An outbreak of the novel coronavirus (nCov-19), responsible for the coronavirus disease 19 (COVID-19), was reported for the first time in December 2019, in China. This disease has a presentation ranging from lack of clinical signs to severe interstitial pneumonia, acute lung injury (ALI), and acute respiratory distress syndrome (ARDS) [1].

The usual radiological features during the COVID-19 disease process include multiple extensive or patchy predominantly peripheral areas of subpleural and peri-bronchovascular ground glass opacities with interlobular septal thickening and consolidation in bilateral lungs predominantly with apicobasal gradient and posterior predominance.

Previous studies have reported that advanced age, male sex, smoking and chronic alcoholism, comorbidities like coronary artery disease, diabetes, and hypertension, prolonged ICU stay, and mechanical ventilation are risk factors for lung involvement in COVID-19 [2,3].

There is evidence that post-viral lung fibrosis can develop after other respiratory coronaviral infections. It has been hypothesized that COVID-19 also leads to fibrotic complications in the lungs [3]. Various mechanisms, including viral- and immune-mediated mechanisms, have been implicated in the development of fibrosis [3].

Material and methods

A retrospective analysis of high-resolution computed tomography (HRCT) thorax of all cases who were COVID-19 positive during and post disease from 1 June 2020 to 31 September 2021.

Study area: Department of Radio-diagnosis, Wenlock District Hospital, Mangalore; Department of Radio-diagnosis, KMC Hospital, Attavar, Mangalore; Department of Radiodiagnosis, KMC Hospital, Ambedkar Circle, Mangalore.

Study population: HRCT thorax of COVID-positive cases done during the disease process and in the recovery/post-recovery phase were included in the study.

Study design: a retrospective cross-sectional study.

Sample Size: 75.

Inclusion criteria: HRCT thorax of all COVID-19-positive cases done during the disease process and post recovery.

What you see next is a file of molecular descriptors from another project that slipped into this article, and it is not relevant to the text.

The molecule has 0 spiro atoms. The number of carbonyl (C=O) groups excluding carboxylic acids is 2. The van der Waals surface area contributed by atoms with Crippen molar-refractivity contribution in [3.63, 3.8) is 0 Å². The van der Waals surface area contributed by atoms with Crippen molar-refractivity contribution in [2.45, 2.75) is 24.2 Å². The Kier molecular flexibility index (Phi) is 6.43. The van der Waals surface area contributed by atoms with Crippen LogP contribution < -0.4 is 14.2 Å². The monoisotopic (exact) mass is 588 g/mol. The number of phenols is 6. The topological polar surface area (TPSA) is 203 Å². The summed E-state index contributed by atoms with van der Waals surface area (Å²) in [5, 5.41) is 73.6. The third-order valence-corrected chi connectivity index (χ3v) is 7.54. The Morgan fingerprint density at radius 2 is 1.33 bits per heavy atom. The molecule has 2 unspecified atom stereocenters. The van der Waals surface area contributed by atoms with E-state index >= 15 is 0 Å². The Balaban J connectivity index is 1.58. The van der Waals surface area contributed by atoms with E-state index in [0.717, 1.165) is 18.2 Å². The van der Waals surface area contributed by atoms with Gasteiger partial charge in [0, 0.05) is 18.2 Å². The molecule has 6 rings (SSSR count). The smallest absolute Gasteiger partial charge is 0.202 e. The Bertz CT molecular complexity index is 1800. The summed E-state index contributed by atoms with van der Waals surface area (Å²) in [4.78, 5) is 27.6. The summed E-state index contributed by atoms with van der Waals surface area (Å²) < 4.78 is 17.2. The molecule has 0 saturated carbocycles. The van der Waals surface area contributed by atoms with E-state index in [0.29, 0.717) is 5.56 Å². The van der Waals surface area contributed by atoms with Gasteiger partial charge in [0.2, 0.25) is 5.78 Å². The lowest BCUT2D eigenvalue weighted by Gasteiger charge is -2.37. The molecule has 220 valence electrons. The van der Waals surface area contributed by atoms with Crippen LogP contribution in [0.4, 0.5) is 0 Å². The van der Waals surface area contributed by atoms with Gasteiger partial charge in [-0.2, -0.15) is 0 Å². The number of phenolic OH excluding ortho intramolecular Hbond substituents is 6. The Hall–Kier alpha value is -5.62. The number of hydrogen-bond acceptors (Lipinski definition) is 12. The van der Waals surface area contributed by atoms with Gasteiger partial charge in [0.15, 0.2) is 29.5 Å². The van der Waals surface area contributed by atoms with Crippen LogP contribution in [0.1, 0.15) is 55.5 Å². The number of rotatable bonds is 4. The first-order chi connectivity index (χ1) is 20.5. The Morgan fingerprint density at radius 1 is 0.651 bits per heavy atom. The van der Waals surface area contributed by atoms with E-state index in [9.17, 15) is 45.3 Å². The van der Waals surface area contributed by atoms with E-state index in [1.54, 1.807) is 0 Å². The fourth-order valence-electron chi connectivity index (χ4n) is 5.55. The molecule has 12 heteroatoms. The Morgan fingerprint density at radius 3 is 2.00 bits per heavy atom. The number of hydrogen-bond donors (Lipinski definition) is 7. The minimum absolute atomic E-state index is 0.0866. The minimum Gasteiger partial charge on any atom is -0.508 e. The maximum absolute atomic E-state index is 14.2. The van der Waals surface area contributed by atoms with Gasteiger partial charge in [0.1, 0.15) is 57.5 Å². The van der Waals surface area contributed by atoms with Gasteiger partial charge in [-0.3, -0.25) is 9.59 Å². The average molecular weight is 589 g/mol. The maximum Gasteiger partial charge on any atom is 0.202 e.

Exclusion criteria: 1) HRCT thorax of cases in whom post recovery computed tomography (CT) was not done; 2) HRCT thorax of cases who did not undergo CT scanning during the disease; 3) HRCT thorax of cases who are k/c/o pulmonary fibrosis.

Statistical analysis

Data were entered into a Microsoft Excel data sheet and was analysed using SPSS 22 software. Categorical data are represented in the form of frequencies and proportions. The c2 test was used as a test of significance for qualitative data. Continuous data are represented as mean and standard deviation.

Graphical representation of data: MS Excel and MS Word were used to obtain various types of graphs such as bar diagrams.

A p-value (probability that the result is true) of < 0.05 was considered as statistically significant after assuming all the rules of statistical tests.

Statistical software: MS Excel and SPSS version 22 (IBM SPSS Statistics, Somers NY, USA) were used to analyse the data.

Data collection tool

All the imaging was obtained as described per standard imaging protocol.

CT imaging: A high-resolution CT of the thorax was usually obtained volumetrically and reformatted in 3 planes (sagittal, axial, and coronal). CT equipment included the following: Somatom GO now 32-slice (Dist. Wenlock Hospital); BRIGHT SPEED Elite 16-slice MDCT GE medical systems (KMC Ambedkar); CT BRIVO 385-EXCITE 16-slice – GE (KMC Attavar).

All CT imaging was interpreted by the institutions’ own radiologists. Furthermore, all the images with the patients’ clinical details after anonymization were collected and reviewed for data analysis purposes.


This was a short-term study in which CT scans of all casesthat met the inclusion criteria from 1 June 2020 to 31 September 2021 were taken and analysed. A total of 75 cases that completed both CT scans were evaluated. The main limitation of this study was that the analysis was performed on a small sample size.

The mean age of cases was 55.52 years, as shown in Table 1 and Figure 1. In this study, younger patients showed a better outcome in the convalescence period. Older patients seemed to have a higher incidence of post-COVID pulmonary sequelae.

Figure 1

Bar diagram showing age distribution
Table 1

Age distribution of subjects (N = 75)

Age (years)n (%)
< 306 (8.0)
31-408 (10.7)
41-5013 (17.3)
51-6018 (24.0)
61-7017 (22.7)
> 7013 (17.3)

Initial CT findings mainly included ground glass opacity (GGO) (93.3%), interlobular septal thickening (66.7%), consolidation (52%), and fibrotic bands (8.0%) (Table 2, Figure 2).

Figure 2

Bar diagram showing initial computed tomography findings distribution
Table 2

Initial computed tomography (CT) findings distribution

Initial CT findingsYes, n (%)No, n (%)
NAD2 (2.7)73 (97.3)
Ground glass opacity (GGO)70 (93.3)5 (6.7)
Consolidation39 (52.0)36 (48.0)
Interlobular septal thickening50 (66.7)25 (33.3)
Atelectatic bands4 (5.3)71 (94.7)
Fibrotic bands6 (8.0)69 (92.0)
Bronchiectasis4 (5.3)71 (94.7)
Pleural bands or thickening3 (4.0)72 (96.0)
Cystic foci3 (4.0)72 (96.0)